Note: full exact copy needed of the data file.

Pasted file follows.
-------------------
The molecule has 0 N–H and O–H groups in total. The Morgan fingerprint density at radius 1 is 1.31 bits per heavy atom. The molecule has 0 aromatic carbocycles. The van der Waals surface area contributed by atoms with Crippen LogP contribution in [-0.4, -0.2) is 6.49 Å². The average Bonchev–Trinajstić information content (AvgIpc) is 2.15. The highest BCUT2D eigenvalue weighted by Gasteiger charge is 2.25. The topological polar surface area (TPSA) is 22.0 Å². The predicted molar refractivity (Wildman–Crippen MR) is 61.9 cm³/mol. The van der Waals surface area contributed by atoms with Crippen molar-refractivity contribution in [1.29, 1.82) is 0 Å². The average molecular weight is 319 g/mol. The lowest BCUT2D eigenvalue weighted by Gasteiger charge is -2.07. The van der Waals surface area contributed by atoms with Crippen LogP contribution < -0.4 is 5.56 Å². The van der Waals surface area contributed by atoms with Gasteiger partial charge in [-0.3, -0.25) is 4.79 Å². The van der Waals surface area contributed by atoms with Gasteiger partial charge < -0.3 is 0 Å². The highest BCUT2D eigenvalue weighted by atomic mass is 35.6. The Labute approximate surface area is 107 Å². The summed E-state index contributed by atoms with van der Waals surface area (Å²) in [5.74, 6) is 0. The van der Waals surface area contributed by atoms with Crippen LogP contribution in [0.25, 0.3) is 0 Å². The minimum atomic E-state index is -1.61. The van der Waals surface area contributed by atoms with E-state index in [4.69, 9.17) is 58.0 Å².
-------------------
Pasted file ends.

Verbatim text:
The molecule has 0 N–H and O–H groups in total. The Morgan fingerprint density at radius 1 is 1.31 bits per heavy atom. The molecule has 0 aromatic carbocycles. The van der Waals surface area contributed by atoms with Crippen LogP contribution in [-0.4, -0.2) is 6.49 Å². The average Bonchev–Trinajstić information content (AvgIpc) is 2.15. The highest BCUT2D eigenvalue weighted by Gasteiger charge is 2.25. The topological polar surface area (TPSA) is 22.0 Å². The predicted molar refractivity (Wildman–Crippen MR) is 61.9 cm³/mol. The van der Waals surface area contributed by atoms with Crippen molar-refractivity contribution in [1.29, 1.82) is 0 Å². The average molecular weight is 319 g/mol. The lowest BCUT2D eigenvalue weighted by Gasteiger charge is -2.07. The van der Waals surface area contributed by atoms with Crippen LogP contribution < -0.4 is 5.56 Å². The van der Waals surface area contributed by atoms with Gasteiger partial charge in [-0.3, -0.25) is 4.79 Å². The van der Waals surface area contributed by atoms with Gasteiger partial charge < -0.3 is 0 Å². The highest BCUT2D eigenvalue weighted by atomic mass is 35.6. The Labute approximate surface area is 107 Å². The summed E-state index contributed by atoms with van der Waals surface area (Å²) in [5.74, 6) is 0. The van der Waals surface area contributed by atoms with Crippen LogP contribution in [0.25, 0.3) is 0 Å². The minimum atomic E-state index is -1.61. The van der Waals surface area contributed by atoms with E-state index in [4.69, 9.17) is 58.0 Å².